Mary purchased a transplanter specifically to accomplish her business goal, allowing her to expand production and increase income. In order to have more income during June, Mary planted much more lettuce and is going to market earlier and with more produce. She now keeps better financial and marketing records, weighing both what she takes to market and doesn’t sell. When she decides to add equipment, she refuses to immediately buy but rather searches for the best deal. Expanded production and greater product diversity requires earlier and more marketing. Mary now sells at three farmers’ markets, up from 1.5 in the previous year. A participant of Wisdom in the Land who lives near Mary and who wanted experience with farmers’ markets is now a marketing partner, selling Mary’s produce at a market to which Mary is returning after several years and at which this second farm hopes to bring their meat and eggs in the following year. Conventional farms surround Bridgman Farm, and Mary plans to continue taking her products to the nearest metropolitan area. As acreage in produce expands and becomes more visible to her neighbors, Mary has begun selling to some neighbors and is beginning to develop this local market. She plans to put up a sign to market fall pumpkins and may try a self-serve stand for her produce. Mary looks for opportunities of mutual benefit. She bartered a first-ever CSA share in exchange for a logo design by a graphic artist. She sold baskets she no longer needed to another produce marketer. She initiated a conversation with another grower to explore a co-operative approach to marketing, which will likely begin with a specialty product focus in the following year, opening up a wholesale market for Mary.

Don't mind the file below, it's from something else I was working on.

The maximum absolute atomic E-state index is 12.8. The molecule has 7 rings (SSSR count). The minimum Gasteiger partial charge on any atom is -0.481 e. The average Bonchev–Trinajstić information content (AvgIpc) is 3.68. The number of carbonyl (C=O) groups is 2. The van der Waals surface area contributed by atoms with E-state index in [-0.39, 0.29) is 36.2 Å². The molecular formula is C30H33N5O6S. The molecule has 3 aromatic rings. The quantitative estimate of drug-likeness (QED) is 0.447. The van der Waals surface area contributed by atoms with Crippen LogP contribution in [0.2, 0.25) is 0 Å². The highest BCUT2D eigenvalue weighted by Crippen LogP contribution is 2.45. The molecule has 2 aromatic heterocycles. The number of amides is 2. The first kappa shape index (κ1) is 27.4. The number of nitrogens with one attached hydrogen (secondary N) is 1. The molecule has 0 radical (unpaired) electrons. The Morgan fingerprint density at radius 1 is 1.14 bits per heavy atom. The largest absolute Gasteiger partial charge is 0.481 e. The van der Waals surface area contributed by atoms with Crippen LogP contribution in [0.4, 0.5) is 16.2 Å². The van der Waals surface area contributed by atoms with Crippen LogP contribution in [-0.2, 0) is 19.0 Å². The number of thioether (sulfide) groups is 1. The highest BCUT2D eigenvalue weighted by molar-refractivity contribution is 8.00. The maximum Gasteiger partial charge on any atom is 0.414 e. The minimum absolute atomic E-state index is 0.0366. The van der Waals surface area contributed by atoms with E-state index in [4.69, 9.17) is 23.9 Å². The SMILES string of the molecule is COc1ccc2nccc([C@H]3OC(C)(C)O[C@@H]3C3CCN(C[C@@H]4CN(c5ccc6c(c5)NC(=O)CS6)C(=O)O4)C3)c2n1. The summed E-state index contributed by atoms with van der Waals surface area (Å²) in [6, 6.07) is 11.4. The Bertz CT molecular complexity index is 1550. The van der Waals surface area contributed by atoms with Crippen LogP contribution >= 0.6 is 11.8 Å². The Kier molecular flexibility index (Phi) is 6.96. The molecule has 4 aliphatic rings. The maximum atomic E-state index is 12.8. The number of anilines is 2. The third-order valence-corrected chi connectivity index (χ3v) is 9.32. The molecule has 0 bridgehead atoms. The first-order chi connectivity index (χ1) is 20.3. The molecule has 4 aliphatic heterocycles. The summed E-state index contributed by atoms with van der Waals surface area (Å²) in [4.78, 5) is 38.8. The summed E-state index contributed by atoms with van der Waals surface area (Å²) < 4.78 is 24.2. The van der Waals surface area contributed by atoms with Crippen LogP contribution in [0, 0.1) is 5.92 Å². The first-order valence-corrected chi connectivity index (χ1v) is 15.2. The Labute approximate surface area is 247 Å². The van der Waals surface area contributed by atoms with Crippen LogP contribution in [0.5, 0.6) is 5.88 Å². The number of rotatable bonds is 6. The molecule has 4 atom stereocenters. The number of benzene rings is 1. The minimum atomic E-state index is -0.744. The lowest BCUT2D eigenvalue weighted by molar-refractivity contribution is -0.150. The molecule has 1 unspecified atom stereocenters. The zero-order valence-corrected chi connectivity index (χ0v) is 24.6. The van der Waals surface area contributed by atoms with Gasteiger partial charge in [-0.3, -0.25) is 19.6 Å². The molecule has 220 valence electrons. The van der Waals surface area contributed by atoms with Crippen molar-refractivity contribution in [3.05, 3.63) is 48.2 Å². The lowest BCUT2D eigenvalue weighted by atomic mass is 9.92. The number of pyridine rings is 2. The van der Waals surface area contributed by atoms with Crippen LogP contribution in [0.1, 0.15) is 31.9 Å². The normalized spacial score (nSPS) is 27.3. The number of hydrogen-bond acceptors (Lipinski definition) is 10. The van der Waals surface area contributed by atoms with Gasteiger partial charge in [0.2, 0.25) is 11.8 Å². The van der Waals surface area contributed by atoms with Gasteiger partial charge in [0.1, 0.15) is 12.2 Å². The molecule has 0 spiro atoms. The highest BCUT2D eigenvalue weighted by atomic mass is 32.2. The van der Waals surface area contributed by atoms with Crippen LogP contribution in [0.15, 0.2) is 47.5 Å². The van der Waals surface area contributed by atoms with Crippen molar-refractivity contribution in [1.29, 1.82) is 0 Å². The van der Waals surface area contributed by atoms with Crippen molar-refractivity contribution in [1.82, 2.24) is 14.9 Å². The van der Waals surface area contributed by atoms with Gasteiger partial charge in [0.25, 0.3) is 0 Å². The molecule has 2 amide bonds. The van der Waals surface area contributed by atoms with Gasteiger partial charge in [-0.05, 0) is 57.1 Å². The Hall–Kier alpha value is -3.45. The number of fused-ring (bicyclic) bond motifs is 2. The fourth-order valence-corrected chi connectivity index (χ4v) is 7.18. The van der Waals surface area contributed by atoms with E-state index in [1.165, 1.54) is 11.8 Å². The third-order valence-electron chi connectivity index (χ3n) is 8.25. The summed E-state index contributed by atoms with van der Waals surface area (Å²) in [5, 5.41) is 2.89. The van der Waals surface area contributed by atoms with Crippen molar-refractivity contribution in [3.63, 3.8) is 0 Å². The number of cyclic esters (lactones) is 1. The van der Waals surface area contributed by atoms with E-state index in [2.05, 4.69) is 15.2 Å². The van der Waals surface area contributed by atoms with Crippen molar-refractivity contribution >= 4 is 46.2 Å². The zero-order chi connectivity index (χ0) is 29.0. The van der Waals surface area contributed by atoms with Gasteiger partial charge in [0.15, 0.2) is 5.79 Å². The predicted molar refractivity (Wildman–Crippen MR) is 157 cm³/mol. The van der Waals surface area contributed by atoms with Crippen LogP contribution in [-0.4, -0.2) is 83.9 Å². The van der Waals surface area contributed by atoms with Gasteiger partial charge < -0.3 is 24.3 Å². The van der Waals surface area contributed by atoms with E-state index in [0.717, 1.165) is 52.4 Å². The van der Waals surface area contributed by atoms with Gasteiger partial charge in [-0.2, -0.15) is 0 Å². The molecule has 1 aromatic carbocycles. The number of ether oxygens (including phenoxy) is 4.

Contact Information:

Mary Bridgman

Bridgman Farm
5411 SR 753 SE
Washington Court House, Ohio 43160

Fayette County


Mary retired August 2006 from a full-time professional career. She had farmed part time for the previous 15 years, owning one and then a second farm for 10 years, and selling product since 1993. In 2007, Mary put 5 acres in organic vegetable production, leased 48 acres of her 67 acre farm, and started farming full time.